Wednesday, 7 December 2011

A new Earth?

The latest scientific story to grab the headlines is the discovery of planet Kepler-22b, an apparent 'twin' of the Earth. This is certainly a fascinating and important discovery, but the matter has been overstated.

Kepler-22b, located 600 light years away on the edge of Cygnus, is the most Earth-like planet so far discovered beyond our solar system. It is the first planet of a comparable size to our own to be confirmed to exist within its system's habitable zone. Smaller planets, closer to that of the Earth, have been detected, but so far all orbiting their primaries at close proximity that would likely make them too hot for life. Kepler-22 is a Class-G star, much like our own, but a little smaller and dimmer; the planet lies 15% closer to its star than we do to our Sun, putting it in a similar position heat- and radiation-wise.
So, the position is a good one, giving a potentially temperate environment for the planet. Yet the 'twin' aspect of Kepler-22b to Earth has been overstated by the stories. The planet has a radius about 2.5 times greater than the Earth's. That's a pretty good approximation of the Earth, in the scheme of things, but not quite what I'd call a twin. As a contrast, look at Venus. Venus is almost an exact match for Earth, size-wise, and is very similar in terms of structure and composition. It's also within the solar habitability zone, just about, so you would expect an environment very similar to that of the Earth. Yet Venus is a broiling hellhole, and any human being who set foot there would be immediately choked, crushed and boiled to death. Venus is a much better match for the Earth than Kepler-22b, but it's hardly a promising colony site.

The nature of Kepler-22b will remain a mystery until estimations of mass and density can be derived. It's probably what planet-hunters call a super-Earth, a planet more massive than our own yet smaller than a gas giant. If it's a rocky planet, like our own, it would have a mass around fourteen Earth masses, and over double the gravity. Enough to retain a thick atmosphere, which, depending on the composition, would retain heat as much as, or considerably more than the Earth's. Wihout an atmosphere it would be far colder - the only reason the Earth is as warm as it is, is due to the greenhouse effect. With a gravity like that, an atmosphere looks likely. Of course, this is no guarantee that the atmosphere will be a nice, transparent oxygen-nitrogen mix like ours. I return your attention to Venus, with its thick layers of carbon dioxide laden with sulphuric acid.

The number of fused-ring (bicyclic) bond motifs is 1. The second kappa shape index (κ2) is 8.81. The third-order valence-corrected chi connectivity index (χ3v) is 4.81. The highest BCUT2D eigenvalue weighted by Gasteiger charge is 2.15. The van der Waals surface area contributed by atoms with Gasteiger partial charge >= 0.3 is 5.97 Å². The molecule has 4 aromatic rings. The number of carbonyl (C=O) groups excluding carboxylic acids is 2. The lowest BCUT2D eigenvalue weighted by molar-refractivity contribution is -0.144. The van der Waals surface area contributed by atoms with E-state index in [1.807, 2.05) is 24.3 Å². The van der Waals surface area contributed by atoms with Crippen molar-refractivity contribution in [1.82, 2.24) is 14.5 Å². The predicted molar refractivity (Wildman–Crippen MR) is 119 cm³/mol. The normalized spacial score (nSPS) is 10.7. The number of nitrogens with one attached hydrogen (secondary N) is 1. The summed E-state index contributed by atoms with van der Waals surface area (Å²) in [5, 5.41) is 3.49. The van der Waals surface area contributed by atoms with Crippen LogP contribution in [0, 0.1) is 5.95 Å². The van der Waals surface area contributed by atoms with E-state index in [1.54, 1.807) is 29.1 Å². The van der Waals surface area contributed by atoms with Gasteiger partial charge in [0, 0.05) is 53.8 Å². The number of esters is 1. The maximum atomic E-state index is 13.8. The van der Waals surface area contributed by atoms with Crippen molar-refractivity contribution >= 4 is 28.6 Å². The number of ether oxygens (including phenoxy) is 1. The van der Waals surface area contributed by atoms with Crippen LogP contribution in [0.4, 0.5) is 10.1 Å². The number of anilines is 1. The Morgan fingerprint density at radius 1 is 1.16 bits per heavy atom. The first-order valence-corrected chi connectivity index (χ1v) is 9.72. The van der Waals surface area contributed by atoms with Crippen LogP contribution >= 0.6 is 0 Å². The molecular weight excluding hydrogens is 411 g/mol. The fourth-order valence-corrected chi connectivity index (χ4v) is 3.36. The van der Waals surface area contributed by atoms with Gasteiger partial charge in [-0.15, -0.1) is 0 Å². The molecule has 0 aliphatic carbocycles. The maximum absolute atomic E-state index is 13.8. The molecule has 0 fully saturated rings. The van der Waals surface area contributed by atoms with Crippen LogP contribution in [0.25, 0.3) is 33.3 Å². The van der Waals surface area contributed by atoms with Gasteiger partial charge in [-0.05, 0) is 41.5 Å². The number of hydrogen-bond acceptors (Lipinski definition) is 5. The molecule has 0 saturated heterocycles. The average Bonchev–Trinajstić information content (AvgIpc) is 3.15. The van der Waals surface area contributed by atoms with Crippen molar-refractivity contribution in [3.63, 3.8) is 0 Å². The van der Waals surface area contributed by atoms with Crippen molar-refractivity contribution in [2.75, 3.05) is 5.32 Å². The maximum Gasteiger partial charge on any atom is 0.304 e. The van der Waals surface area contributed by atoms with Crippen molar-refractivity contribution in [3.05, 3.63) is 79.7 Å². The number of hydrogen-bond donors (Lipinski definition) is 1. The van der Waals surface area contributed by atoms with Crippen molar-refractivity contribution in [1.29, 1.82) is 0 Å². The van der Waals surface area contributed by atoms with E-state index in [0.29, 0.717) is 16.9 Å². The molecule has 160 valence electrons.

Indeed, this is assuming K-22b is a rocky planet at all. It may well be gaseous, in spite of being a good deal smaller than the gas planets in our own system. Such planets are not precluded by the 'super-Earth' model, which is a misleading term, and includes planets very unlike the Earth. Such a planet is more of a 'gas dwarf' than a gas giant, perhaps similar to the 'hot Neptune' type planets that have recently been detected in other systems. A third possibility is an ocean planet, something that has been theorised but never seen. Such a planet would have a small, rocky-metallic core, surrounded by an extremely deep water ocean, which would itself be enclosed in either a thick atmosphere or a shell of ice.

Finding a planet as Earthlike as K-22b is a major breakthrough, but what everyone is really looking for is a planet similar enough to be a potential habitat for life. Both a rocky world and an ocean planet in the habitable zone are potential abodes for carbon-based life (who knows, maybe a gas dwarf would be too, although it would have to be a very different sort of life). So, there's a slim chance of encountering some alien organisms. At a distance of 600 ly, K-22b is far too distant to even hope of sending a probe to in any kind of forseeable future, although it might be worth training our radio telescopes on it in case of any transmissions from native Keplerites.

Still, this is a fascinating step forward, and shows that such Earthlike worlds do exist in the greater galaxy. It's surely only a matter of time before a planet even more like our own comes to light - and perhaps rather closer to home.

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